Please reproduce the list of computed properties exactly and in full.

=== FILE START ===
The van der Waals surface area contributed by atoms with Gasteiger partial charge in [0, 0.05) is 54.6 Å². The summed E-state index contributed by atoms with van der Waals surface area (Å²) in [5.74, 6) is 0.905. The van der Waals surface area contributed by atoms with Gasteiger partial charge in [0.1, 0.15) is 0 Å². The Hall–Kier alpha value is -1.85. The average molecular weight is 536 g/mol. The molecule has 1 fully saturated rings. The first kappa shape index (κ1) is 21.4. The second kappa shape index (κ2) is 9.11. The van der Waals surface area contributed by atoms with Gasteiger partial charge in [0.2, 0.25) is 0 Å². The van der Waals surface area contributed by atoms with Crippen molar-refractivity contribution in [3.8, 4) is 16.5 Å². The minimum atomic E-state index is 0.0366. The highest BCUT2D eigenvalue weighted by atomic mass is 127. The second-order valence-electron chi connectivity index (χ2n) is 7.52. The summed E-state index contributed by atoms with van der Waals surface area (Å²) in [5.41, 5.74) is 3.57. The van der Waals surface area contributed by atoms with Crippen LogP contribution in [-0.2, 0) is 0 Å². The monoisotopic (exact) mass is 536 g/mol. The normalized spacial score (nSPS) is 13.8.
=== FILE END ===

The van der Waals surface area contributed by atoms with Gasteiger partial charge in [0, 0.05) is 54.6 Å². The summed E-state index contributed by atoms with van der Waals surface area (Å²) in [5.74, 6) is 0.905. The van der Waals surface area contributed by atoms with Gasteiger partial charge in [0.1, 0.15) is 0 Å². The Hall–Kier alpha value is -1.85. The average molecular weight is 536 g/mol. The molecule has 1 fully saturated rings. The first kappa shape index (κ1) is 21.4. The second kappa shape index (κ2) is 9.11. The van der Waals surface area contributed by atoms with Gasteiger partial charge in [0.2, 0.25) is 0 Å². The van der Waals surface area contributed by atoms with Crippen molar-refractivity contribution in [3.8, 4) is 16.5 Å². The minimum atomic E-state index is 0.0366. The highest BCUT2D eigenvalue weighted by atomic mass is 127. The second-order valence-electron chi connectivity index (χ2n) is 7.52. The summed E-state index contributed by atoms with van der Waals surface area (Å²) in [5.41, 5.74) is 3.57. The van der Waals surface area contributed by atoms with Crippen LogP contribution in [-0.2, 0) is 0 Å². The monoisotopic (exact) mass is 536 g/mol. The normalized spacial score (nSPS) is 13.8.